October 11, 2019
I have published a simple Puppet module to manage softwareupdate’s list of ignored updates. This can be used to hide the banner prompting you to upgrade to macOS Catalina.
Every year, sometime in autumn a sudden rush of adrenaline goes through my veins. As Apple is nudging its macOS users to upgrade to its newly released OS my level of anxiety rises.
Shouldn’t you be ready to support the latest OS on day one? Of course. You’re right. I should. But unless you are running Apple’s homegrown selection of apps exclusively, chances are not every software vendor is ready to support the latest and greatest macOS on day one.
macOS Catalina has been no exception. Apple is swiftly (no pun intended) rebuilding large parts of the core OS in what seems to be a multi-year plan to make macOS as secure as iOS. So you can imagine my excitement when earlier this week Apple started nudging my colleagues to upgrade to Catalina.
Only this time, that prompt didn’t pop up as a persistent notification (yet). Instead, Apple decided to put it directly into the Software Update pane.
Granted, I wasn’t really that surprised since Apple had moved system updates from the Mac App Store back to System Settings with the release of macOS Mojave. But moving it there means it can potentially be managed using the built-in “softwareupdate” tool.
Soon after, thanks to Robert Hamman and Rich Trouton I learned that indeed, this is possible:
softwareupdate --ignore "macOS Catalina"
Once you run that, the upgrade banner immediately disappears (which can’t be said about the glowing red notification numeral attached to the Software Update and System Settings icons).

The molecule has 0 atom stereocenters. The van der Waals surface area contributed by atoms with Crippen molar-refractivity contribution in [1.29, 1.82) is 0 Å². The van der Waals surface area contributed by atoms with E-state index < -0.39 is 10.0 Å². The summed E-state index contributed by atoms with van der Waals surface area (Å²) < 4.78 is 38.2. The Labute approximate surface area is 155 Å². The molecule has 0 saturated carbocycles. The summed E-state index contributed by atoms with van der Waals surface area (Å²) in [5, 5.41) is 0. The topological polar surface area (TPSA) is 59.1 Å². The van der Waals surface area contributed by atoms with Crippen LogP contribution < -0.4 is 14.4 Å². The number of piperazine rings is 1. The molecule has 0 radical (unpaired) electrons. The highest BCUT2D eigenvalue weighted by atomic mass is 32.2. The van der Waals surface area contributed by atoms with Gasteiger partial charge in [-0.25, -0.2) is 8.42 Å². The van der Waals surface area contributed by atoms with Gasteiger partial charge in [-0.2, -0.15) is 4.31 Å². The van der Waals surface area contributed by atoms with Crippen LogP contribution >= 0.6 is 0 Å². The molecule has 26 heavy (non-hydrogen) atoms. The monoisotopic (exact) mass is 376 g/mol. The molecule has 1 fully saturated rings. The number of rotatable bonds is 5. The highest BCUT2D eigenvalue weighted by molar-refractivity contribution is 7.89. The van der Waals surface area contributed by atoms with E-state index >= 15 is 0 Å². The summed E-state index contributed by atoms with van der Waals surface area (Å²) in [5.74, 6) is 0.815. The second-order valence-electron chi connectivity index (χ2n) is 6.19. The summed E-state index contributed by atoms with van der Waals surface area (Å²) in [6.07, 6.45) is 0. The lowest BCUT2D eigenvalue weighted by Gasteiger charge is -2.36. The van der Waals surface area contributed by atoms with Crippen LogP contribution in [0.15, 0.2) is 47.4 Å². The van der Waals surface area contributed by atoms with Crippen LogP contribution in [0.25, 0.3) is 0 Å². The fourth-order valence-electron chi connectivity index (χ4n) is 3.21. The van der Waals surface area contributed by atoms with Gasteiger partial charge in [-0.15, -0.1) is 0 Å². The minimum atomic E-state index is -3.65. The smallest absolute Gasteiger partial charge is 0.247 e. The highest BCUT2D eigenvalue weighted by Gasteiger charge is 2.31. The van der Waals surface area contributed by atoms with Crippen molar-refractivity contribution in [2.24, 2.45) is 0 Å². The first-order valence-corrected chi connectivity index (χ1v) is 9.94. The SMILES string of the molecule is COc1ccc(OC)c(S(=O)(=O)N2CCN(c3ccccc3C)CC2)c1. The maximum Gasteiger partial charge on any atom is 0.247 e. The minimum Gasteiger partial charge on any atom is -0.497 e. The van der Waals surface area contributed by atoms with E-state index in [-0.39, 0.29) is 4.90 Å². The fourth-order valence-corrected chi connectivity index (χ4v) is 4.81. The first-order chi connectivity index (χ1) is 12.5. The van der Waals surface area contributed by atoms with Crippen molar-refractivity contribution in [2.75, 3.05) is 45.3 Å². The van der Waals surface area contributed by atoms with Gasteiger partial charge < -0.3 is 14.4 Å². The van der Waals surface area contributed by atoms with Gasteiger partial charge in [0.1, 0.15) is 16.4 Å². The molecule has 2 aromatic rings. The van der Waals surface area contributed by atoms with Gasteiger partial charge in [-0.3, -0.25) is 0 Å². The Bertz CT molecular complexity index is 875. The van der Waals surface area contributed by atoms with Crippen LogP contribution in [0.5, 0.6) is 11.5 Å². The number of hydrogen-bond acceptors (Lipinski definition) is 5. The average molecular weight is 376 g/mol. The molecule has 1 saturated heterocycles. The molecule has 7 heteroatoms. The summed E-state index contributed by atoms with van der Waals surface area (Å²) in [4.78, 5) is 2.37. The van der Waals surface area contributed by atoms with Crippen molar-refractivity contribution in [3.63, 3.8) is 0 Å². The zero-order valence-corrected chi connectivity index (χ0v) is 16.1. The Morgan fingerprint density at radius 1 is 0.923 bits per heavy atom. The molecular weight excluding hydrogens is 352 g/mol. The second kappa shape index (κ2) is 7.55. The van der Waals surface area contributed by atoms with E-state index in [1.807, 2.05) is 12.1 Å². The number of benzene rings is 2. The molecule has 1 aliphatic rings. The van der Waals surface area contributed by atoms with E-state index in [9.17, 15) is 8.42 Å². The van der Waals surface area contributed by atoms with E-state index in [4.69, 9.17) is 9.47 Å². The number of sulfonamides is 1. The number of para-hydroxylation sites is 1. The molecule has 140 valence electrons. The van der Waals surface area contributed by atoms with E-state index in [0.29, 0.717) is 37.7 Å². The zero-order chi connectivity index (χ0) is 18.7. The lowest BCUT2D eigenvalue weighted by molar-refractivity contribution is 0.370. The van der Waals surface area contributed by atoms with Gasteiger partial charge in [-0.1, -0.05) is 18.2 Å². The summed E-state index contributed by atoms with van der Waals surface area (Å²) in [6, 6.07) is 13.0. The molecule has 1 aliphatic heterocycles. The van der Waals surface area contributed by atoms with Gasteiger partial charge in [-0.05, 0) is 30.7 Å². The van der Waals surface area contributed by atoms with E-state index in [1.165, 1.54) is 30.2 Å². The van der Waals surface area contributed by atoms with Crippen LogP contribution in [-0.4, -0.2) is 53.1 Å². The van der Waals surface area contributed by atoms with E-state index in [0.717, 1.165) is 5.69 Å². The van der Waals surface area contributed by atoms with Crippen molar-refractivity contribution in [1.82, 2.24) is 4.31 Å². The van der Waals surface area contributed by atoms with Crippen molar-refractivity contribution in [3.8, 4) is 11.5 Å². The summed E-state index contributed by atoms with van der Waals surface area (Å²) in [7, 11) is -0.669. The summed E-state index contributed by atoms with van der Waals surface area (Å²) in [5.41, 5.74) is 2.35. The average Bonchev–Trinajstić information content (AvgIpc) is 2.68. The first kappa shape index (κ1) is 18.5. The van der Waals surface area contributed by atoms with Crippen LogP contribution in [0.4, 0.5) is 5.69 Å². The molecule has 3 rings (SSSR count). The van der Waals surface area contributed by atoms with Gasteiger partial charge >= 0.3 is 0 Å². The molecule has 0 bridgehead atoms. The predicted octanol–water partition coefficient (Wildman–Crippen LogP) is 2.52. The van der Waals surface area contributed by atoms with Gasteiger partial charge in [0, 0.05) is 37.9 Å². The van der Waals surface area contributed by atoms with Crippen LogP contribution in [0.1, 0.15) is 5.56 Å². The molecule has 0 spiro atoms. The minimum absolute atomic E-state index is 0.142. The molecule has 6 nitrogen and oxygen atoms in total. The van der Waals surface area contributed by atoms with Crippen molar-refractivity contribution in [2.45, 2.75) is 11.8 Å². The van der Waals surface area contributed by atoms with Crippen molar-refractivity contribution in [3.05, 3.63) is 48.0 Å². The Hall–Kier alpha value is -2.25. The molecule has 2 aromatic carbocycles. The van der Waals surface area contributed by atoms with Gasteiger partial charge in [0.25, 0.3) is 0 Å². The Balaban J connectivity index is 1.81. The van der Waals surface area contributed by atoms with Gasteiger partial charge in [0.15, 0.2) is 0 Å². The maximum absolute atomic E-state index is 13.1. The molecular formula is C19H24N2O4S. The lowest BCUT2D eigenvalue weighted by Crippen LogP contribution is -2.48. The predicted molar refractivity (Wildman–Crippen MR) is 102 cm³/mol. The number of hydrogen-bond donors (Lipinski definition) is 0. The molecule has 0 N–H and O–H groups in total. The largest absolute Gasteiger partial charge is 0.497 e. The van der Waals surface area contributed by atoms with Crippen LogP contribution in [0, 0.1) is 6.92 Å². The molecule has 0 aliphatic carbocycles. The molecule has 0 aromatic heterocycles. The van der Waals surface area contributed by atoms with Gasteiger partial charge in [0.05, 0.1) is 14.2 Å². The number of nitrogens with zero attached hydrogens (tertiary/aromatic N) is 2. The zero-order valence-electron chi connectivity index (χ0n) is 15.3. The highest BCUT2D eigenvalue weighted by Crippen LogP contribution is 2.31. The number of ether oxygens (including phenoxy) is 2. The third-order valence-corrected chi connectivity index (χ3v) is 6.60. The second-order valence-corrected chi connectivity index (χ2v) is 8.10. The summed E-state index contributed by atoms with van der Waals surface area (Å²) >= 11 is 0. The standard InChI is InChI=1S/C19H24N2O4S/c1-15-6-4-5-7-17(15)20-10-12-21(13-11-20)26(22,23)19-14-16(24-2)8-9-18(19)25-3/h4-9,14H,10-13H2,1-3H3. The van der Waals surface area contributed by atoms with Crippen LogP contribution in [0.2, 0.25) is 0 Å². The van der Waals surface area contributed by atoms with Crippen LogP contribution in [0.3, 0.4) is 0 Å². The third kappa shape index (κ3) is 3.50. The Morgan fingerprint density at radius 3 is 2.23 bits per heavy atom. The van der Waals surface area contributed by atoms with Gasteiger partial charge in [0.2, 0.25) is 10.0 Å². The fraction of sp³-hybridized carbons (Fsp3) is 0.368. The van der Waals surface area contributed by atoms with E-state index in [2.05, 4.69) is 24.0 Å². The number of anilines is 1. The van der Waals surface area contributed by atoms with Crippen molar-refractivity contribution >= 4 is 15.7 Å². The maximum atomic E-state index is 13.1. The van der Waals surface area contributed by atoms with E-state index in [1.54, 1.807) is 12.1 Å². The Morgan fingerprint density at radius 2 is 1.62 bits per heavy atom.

What’s more: Running the above command even prevents users from manually installing Catalina via the App Store.
Once you’re ready to go ahead with the latest and greatest macOS, run the following to bring back the upgrade banner (and reset any other ignored updates):
Great. But how to manage that among a fleet of machines? You could use Outset to add that to your startup scripts, but that would only run when a user restarts its machine. And don’t we all love doing that?
Another option would be to run a payload free package using Munki but that still wouldn’t keep track of softwareupdate’s internal state.
Ultimately, a configuration profile would be neat to handle ignored updates directly. In the meantime, I have put together a simple Puppet module to idempotently manage softwareupdate’s list of ignored updates. You can use it to ignore multiple updates at once or to make sure that no updates are ignored whatsoever.
Check out the GitHub repository for more information. I hope this comes in handy for you as well.
Hi, I'm Paul Galow, and I'm an engineer based in Berlin specialising in AWS with a focus on Serverless. I'm also an IT manager and a Mac admin.